Brute Force Attacks – CompTIA A+ 220-1002 – 2.5

If you don’t know the password, your only option is to guess. In this video, you’ll learn about brute-force attacks and how they can be made more efficient with dictionary attacks and rainbow tables.

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If you were to see the storage of user names and passwords on a computer system, you would see that the passwords are not stored in plain text. Instead passwords are hashed, and the hash is what is stored in the password files. This hash is a one-way cryptographic process, which means the creation of the hash builds out this particular value. But there’s no way to reverse the process to know what the original password happened to be.

If Carter was to log in with her username and password, the password that she provided would be hashed. And that hash would be compared to the hash that was stored in the password file. And if those two hashes were to match, then we know that Carter used the correct password. This means if someone wanted to determine what the password is for Carter, they would have to try every possible iteration of a password until they found one that matches the hash that’s stored in the password file.

This type of constant trial and error to find the password is called a brute force attack. Some brute force attacks can be done online. You would have a username and password login to a server. You would try different iterations of that username and password to see if you can figure out what the password might be.

Of course, if you’re doing this online, that means that you’re probably going to lock out the account after a certain number of bad attempts. And it would require the actual owner to call back into the support team to have that account unlocked. This means that trying to perform a brute force attack online is not very successful.

What the attackers would really like is to be able to get their hands on the password file you saw earlier. If they have that password file, they could perform an offline brute force attack where they can go through every possible iteration to try to determine what those passwords happen to be. Because the creation of a hash is a cryptographic process, there are significant computational resources required. The more hashing you do, the more CPU that you’re going to need.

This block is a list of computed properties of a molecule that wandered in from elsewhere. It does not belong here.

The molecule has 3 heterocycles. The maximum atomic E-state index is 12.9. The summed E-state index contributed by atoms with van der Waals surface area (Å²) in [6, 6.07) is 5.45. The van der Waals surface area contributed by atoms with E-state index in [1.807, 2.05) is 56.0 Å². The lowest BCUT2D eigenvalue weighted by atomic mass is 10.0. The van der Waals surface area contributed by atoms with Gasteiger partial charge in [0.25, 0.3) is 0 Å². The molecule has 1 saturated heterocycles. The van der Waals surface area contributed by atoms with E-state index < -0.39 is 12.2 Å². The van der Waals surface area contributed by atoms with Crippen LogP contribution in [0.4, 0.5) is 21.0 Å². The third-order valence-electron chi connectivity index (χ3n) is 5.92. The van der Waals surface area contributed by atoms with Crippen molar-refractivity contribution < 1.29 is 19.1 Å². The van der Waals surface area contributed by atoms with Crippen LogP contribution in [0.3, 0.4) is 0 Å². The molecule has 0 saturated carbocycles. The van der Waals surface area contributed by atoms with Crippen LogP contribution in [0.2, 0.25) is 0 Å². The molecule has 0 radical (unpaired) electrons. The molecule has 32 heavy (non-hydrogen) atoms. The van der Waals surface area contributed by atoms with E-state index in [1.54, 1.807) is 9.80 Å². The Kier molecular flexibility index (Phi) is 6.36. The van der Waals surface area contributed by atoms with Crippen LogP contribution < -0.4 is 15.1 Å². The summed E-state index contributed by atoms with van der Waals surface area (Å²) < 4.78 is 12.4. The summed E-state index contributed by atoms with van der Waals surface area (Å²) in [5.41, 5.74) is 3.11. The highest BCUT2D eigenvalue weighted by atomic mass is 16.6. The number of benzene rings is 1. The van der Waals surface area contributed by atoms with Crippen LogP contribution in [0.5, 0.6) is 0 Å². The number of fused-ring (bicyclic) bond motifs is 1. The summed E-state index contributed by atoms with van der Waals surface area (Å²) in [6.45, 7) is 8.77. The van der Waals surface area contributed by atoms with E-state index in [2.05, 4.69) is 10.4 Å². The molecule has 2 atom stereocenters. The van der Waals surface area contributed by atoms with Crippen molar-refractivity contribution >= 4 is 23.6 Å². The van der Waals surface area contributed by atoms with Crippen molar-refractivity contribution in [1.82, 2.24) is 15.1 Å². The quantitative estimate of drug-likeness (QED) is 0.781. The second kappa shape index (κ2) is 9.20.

Instead of going through every possible combination of numbers and letters in an attempt to find what that hash happens to match, instead what we should do is use some of the most popular terms that people use for the passwords. These are called dictionary attacks, because we’re using words and phrases that you would find in the dictionary.

If you’re going to perform a brute force attack, these may be the first ones that you happen to try. Try passwords such as 123456 or passwords with the term “password” or “ninja.” These are common terms that people tend to use. And you will occasionally find a password that is using one of these terms, making it very easy when you’re performing a brute force process.

You can find many word lists on the internet that have some of these common passwords inside of them. And some of these lists are customized for different languages or different types of industry. This will obviously catch those accounts where people are using simple words or simple phrases as their password. If a user’s password happens to be a combination of letters and numbers, then it may take a traditional brute force process to determine what that password is.

Instead of using the computational resources required to perform a brute force in real time, what if you saved the results of every possibility that a password might be? This large set of results is called a rainbow table. This rainbow table is one that you can create one time. And now to find someone’s password, you simply search for the hash that you’ve already calculated. This means that you can perform a simple search through a database and find extremely complex passwords in just a few seconds.

The challenge, of course, is you need to understand the hashing process that is used for those particular passwords. Windows passwords are stored differently than Linux passwords. And different applications store passwords in different ways. So the attackers might need a completely different set of rainbow tables depending on what type of brute force they’re performing.

For the best possible security, we store our hashed passwords with additional random information called a salt. A salted hash adds randomization to the value that’s stored in the password table, which means that precalculated rainbow tables can’t be used if a salt is being used with the password.